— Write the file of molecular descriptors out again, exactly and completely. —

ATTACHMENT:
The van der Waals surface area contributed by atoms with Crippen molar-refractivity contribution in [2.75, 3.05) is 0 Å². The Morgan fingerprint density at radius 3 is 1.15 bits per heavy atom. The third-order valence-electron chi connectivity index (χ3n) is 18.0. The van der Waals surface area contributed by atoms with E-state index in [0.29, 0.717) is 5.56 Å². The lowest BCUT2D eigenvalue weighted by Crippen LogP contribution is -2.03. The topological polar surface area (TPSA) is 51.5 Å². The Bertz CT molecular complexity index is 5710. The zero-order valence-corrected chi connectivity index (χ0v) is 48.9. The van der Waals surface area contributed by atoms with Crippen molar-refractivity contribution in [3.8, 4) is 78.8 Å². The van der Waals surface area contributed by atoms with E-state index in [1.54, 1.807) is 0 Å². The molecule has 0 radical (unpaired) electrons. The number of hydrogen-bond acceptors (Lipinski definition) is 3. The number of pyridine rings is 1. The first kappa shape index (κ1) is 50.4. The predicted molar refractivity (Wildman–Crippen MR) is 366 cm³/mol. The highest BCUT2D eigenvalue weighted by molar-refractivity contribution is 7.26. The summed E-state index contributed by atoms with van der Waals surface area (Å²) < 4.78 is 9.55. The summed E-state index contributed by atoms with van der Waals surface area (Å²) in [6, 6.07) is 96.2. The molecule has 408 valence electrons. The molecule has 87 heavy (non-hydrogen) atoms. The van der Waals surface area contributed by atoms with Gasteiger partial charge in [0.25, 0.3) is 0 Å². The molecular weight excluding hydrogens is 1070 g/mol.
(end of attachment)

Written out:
The van der Waals surface area contributed by atoms with Crippen molar-refractivity contribution in [2.75, 3.05) is 0 Å². The Morgan fingerprint density at radius 3 is 1.15 bits per heavy atom. The third-order valence-electron chi connectivity index (χ3n) is 18.0. The van der Waals surface area contributed by atoms with E-state index in [0.29, 0.717) is 5.56 Å². The lowest BCUT2D eigenvalue weighted by Crippen LogP contribution is -2.03. The topological polar surface area (TPSA) is 51.5 Å². The Bertz CT molecular complexity index is 5710. The zero-order valence-corrected chi connectivity index (χ0v) is 48.9. The van der Waals surface area contributed by atoms with Crippen molar-refractivity contribution in [3.8, 4) is 78.8 Å². The van der Waals surface area contributed by atoms with E-state index in [1.54, 1.807) is 0 Å². The molecule has 0 radical (unpaired) electrons. The number of hydrogen-bond acceptors (Lipinski definition) is 3. The number of pyridine rings is 1. The first kappa shape index (κ1) is 50.4. The predicted molar refractivity (Wildman–Crippen MR) is 366 cm³/mol. The highest BCUT2D eigenvalue weighted by molar-refractivity contribution is 7.26. The summed E-state index contributed by atoms with van der Waals surface area (Å²) < 4.78 is 9.55. The summed E-state index contributed by atoms with van der Waals surface area (Å²) in [6, 6.07) is 96.2. The molecule has 408 valence electrons. The molecule has 87 heavy (non-hydrogen) atoms. The van der Waals surface area contributed by atoms with Gasteiger partial charge in [0.25, 0.3) is 0 Å². The molecular weight excluding hydrogens is 1070 g/mol.